Thursday’s announcement concerning the vaccine made by the China National Pharmaceutical Group, or Sinopharm, is China’s first general approval of a homemade jab – and it is being seen as potentially a major step towards inoculating the world’s largest population.
The deputy commissioner of China’s National Medical Products Administration, Chen Shifei, announced the decision at a news conference in Beijing.
“After a series of strict reviews, verification, test and data analysis in accordance with the law and procedures, it is concluded that the known and potential benefits of Sinopharm’s new inactivated coronavirus vaccine are bigger than the known and potential risks, and it fully meets the pre-set requirements of conditional marketing standards,” he said.
Vice Minister of the National Health Commission Zeng Yixin said approval would allow the government to “extend vaccination to high-risk groups, those susceptible to a severe viral infection… and the elderly”.
In July, China approved three different jabs for emergency use in key workers and other people at high risk. More than 4.5 million doses have so far been administered.
Beijing hopes to inoculate tens of millions more people by mid-February, the start of the Chinese New Year.
Sinopharm is also working on a second vaccine, and a number of other Chinese vaccines are in production. These include CoronaVac, made by the Beijing-based biopharmaceutical company Sinovac.
What do experts say?
Some experts have given a cautious welcome to the approval of the Sinopharm vaccine in China, but they also point out that no detailed data from trials have been publicly released.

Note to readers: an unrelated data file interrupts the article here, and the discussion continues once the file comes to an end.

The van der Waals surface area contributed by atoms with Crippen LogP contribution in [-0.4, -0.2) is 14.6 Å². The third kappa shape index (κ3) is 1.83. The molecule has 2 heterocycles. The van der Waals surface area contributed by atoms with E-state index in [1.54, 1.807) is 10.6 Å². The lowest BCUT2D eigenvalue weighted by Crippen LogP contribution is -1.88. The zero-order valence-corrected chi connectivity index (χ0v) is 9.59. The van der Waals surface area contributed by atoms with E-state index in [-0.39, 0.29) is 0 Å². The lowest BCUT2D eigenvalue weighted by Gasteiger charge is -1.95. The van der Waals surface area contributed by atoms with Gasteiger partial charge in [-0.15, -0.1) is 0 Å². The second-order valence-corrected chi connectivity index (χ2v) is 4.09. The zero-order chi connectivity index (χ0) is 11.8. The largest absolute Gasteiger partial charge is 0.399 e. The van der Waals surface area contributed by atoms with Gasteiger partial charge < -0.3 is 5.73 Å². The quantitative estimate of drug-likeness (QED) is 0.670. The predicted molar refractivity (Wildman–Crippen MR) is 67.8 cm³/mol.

“The lack of fully reviewed papers or data published by official institutions makes it difficult to comment on the efficacy of the Chinese or Russian vaccines,” Song Man-ki from the International Vaccine Institute in Seoul, told Reuters news agency.
“We can’t simply evaluate a vaccine based on a drugmaker’s statement… More data will be compiled once some countries begin vaccinations.”
Prof Paul Griffin, an expert in infectious diseases at the University of Queensland, said: “A conditional approval like this is obviously very much contingent on the ongoing clinical trial results as well as the close-up observation of the people who were receiving the vaccine.
“I think it’s acceptable, but it’s really important for people to understand… there’s further research currently under way.”
It is thought that 60-70% of the global population must be immune to stop the virus spreading easily.
Rival vaccines made in the West by Pfizer-BioNTech and Moderna have been approved for public use after trials showed they had 95% and 94% efficacy rates respectively.
China has vowed to share its vaccines with other, less-developed countries at a “fair price” so they are likely to end up being used by huge numbers of people around the world.
Earlier this month, the United Arab Emirates became the first other country to roll the Sinopharm vaccine out to the public, saying it was 86% effective in a phase-three trials. Bahrain then followed suit, allowing adults to register online to receive the jab for free.
On Thursday, within hours of the Sinopharm vaccine being approved in China, Pakistan announced a 1.2 million dose purchase deal with the company.
Singapore has also signed advance purchase agreements with vaccine makers including Sinovac, as well as Moderna and Pfizer-BioNTech.
Shipments of Sinovac have arrived in Indonesia and Sinovac is also known to have secured other deals with Turkey, Brazil and Chile.
Analysts point to China’s bid to win the vaccine diplomacy race, which has also reportedly seen China’s President Xi Jinping pledge to set aside $2bn (£1.5bn) for the African continent, while also offering Latin American and Caribbean countries a $1bn loan to buy vaccines. It’s unclear what the terms of such a deal might be.
What other vaccines are being developed?
Other trial results are also expected in the coming weeks.
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